The war effort during World War 1 led to increase demand for industrial products made in the North but without the European immigrants they had been using, this left many industries without an adequate supply of unskilled workers. This lead to manufacturers to replenish their workforce with southern Blacks.
Northern companies offered well-paying jobs, free transportation, and low-cost housing as inducements to African Americans to move North. These labor agents received a fee for every recruit they provided for the company and The agents would sometimes just stand on street corners in the south and sell the idea of a better life to an eager captive audience.
In 1905, Robert S. Abbott would create the Chicago Defender and it was a big advocate for the migration of blacks to the north and Chicago specifically. Abbott used an informal distribution system with Pullman porters and entertainers to distribute the paper beyond Chicago to black readers in the South where it was banned. The Defender promoted Chicago as an attractive destination for southern blacks calling it “The Promised Land”. The defender even made the correlation of the plight of African Americans in the south to the Jews held in bondage in ancient Egypt and called the great migration the “flight out of Egypt”. Southern Blacks used The Defender to assure themselves that migrating blacks would be welcome in Northern cities or at least more welcome than in southern towns. The Defender was one of the first newspapers to describe the racial hatred that blacks felt in the south and played a major role in influencing the great migration to urban areas. Paper also advertised the success of Black individuals in the north as inspiration for Blacks to move and featured job listings and train schedules to help facilitate relocation.
Far from the promised land, the great migration triggered a housing shortage in almost ever urban center, like Chicago. This crisis was made even worse for African Americans because of segregationist policies. Although segregation in the Northern states was not defined by law, like the south. As Blacks poured in to northern cities. Angry groups of whites in major cities began to lobby for laws that prohibited landlord from renting to Blacks in their neighborhoods. Another method used were restrictive covenants (a clause in mortgages agreements that a homeowner could no sell to a specific minority) These were a strong force for racial discrimination and some of these covenants endured in some states until the 1960s. The housing shortage and discriminatory polices along with neighborhood pressure not to sell or rent to African Americans left black families with very few options for housing, so they congregated in poor neighborhoods with overpriced rent. Landlords frequently took full advantage of this housing shortage to charge exorbitant rent to black migrants.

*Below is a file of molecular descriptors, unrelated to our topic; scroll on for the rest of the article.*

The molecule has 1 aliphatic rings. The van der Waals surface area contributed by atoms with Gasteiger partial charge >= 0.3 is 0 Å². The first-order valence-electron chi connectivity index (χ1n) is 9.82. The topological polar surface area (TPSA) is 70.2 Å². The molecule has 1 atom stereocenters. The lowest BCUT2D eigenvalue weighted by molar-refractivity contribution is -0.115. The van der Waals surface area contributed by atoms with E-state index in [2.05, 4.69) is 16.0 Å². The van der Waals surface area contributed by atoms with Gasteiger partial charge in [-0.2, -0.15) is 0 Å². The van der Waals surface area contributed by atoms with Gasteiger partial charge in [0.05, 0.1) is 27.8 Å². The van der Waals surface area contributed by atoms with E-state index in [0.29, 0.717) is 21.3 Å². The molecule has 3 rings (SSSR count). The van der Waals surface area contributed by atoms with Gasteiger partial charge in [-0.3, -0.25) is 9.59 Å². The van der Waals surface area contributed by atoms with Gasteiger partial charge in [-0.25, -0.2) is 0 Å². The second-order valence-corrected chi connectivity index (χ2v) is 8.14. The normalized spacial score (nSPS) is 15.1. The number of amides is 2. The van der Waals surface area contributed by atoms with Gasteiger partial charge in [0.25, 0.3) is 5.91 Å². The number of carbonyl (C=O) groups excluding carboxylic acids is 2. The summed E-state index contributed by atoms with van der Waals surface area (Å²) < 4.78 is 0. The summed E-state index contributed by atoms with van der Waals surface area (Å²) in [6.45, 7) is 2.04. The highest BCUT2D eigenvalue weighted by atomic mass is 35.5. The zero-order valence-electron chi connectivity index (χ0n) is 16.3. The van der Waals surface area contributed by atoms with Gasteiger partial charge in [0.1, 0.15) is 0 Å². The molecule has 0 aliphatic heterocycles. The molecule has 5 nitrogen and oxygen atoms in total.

The high cost of housing forced black families to share small apartments with friends and relatives. Some Apartments became so overcrowded that migrants would share a bed with one person sleeping while the other was at work. As the migration grew blacks seems to migrate in patterns. Moving to specific areas in the north, settling in neighborhoods where they had family and friends or area with strong black communities, some places in Chicago had neighborhoods populated with people all from the same southern town. As a positive result of the housing tensions is that many blacks ended up creating their own cities within big cities, creating a renaissance of urban African American culture.
While the black population grew in northern cities, the racial discrimination intensified and white anger and anxiety over the influx of African Americans lead to violence with increased frequency. The increased competition for jobs and housing between European immigrants and black migrants directly lead to the violence in Chicago. Where 38 people had lost their lives, it left 500 more injured and over 1000 people were left homeless.
In the aftermath of the riots, the Chicago commission on race relations found positively among African Americans. The commission conducted extensive interviews with African American migrants, and they found that despite the issues that prompted the riots, African Americans in Chicago were still overwhelmingly satisfied with their lives in the north. They were able to find jobs and were making more money than in the south. African Americans felt even after the 1919 riots, they had more freedom from white oppression in Chicago than they ever had in the Jim Crow south and expressed optimism about their northern future.
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